July 11, 2012
Against progress
The future cannot be predicted. It will be much different than any of us expect. The pessimists will be mistaken because things will go wrong they were not anticipating. The optimists will be mistaken because optimists always are. Quite apart from surprising events, the flavour of the future cannot be known. It will not be "futuristic."

Predictions invariably fail, not only because there are too many variables in play. We don't know what most of those variables are, and cannot discern them even in the present. History - or rather, the humble reading of history, in which we try to reconstruct and understand past ages as they were, as "presents" not as pasts - can teach us plenty. And one of the chief things it teaches is that nobody ever knew what came next.

Surely all the above is obvious. But it is not generally understood, especially by "intellectuals." For more than a century now, we have been reading that the "idea of progress" is dead. But it's like God in this one respect: It is alive and well. And what Herbert Butterfield called The Whig Interpretation of History still dominates all fashion-able thinking.

This is the view that the past offers only dead ends, except where we may descry something that seems to lead to our present, that therefore "looks forward."

Whig history is, therefore, progressive. It tells the story of progress from darkness to enlightenment. It is closely allied with Whig politics, under what-ever current party name. The men and women of the past were either "ahead of their time" or behind it.

By extension so are the men and women of today: working toward, or working to impede, some dazzling, secular, utopian future in which the problems of this world have all been solved, and the forces of superstition and reaction have been permanently defeated.

This is implicit in the writing of more than nine in 10 of my journalistic contemporaries, including the ones who label themselves "conservative." Along with the most advanced Trotskyites "on the side of history," they basically agree that "we cannot move backwards." They are cautious revolutionists, warning the incautious not to move too quickly or recklessly. And they are pliable ("reasonable") by nature, ever willing to defend today what they opposed yesterday.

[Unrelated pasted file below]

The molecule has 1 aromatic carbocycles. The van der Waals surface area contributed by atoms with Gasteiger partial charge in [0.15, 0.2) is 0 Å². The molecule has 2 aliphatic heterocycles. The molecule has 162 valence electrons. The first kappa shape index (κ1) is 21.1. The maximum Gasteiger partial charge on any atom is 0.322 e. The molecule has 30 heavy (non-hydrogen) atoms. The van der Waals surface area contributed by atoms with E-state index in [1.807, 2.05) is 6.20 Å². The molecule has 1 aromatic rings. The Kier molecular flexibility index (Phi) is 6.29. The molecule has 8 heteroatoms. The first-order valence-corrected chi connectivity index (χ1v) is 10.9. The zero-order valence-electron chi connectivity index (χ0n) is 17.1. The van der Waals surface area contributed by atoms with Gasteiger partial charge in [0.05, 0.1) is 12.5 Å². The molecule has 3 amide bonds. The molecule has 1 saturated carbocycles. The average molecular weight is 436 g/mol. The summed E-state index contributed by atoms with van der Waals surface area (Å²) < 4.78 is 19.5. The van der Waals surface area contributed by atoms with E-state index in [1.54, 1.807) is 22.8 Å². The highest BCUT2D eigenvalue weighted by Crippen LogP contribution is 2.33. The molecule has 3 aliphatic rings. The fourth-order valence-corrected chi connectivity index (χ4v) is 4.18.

So great has been the success of the Whig interpretation, in imposing itself on the modern mind, that it does not require arguments. It is taken as self-evident. Oppose the progressives and, apart from personal smears, all you will hear is that your position is "out of date."

End of argument.

In Butterfield's time (the book to which I alluded was published in 1931), progress was taken to be in the direction of liberal democracy, personal emancipation, egalitarianism, and empirical science. It still is, and the only thing that changes is the meaning of the words.

"Liberal democracy" now means the Nanny State; "personal emancipation" means freedom from moral responsibility; "egalitarianism" means individuals don't count; and "empirical science" means settled scientism. But the code words are still invoked in the same way.

Look this all up in Wikipedia, and you will be confronted immediately with insinuations that Butterfield was himself standing in the way of history. He was a "devout Christian," a "Tory" of some kind. "Tory-ism" is defined (by A.J.P. Taylor) as a matter of sentiment, as opposed to principle. Butterfield is pinned up as an exhibit of superstition and re-action against what are implied to be the "principled" forces of reason and progress. A footnote; a man to be ignored.

To my mind, Butterfield was very Protestant, and his own view of history was filtered through Protestant assumptions and doctrinal twists. He has his own subtle, but constant commitments to "Renaissance" and "Reformation." Verily, I find Butter-field himself a bit too "Whiggish."

But I'll defend him to the death against most adversaries. For here was one of very few modern historians willing, in principle, to take history seriously; to be instructed by the past, rather than trying to instruct it.

We cannot begin to prepare for the unpredictable future, with-out having acquainted ourselves with historical lost causes and dead ends.

For everything that goes around, comes around again. Human capacities have not changed over the short period of historical time, and human sinfulness cannot be expunged by historical processes. Nor can Grace. The worst things that have ever happened can hap-pen again, and the best things, ditto. The fact that they have happened is the proof that they can happen.

This is actually a principled, not a sentimental view, though the principle is beyond the grasp of the Whig mentality. To the Tory mind, a cause should be advanced because it is good, true, and beautiful, in itself, not because it leads "forward." To the Tory mind, everyone has rights: not just the living, but also the dead and the unborn.

David Warren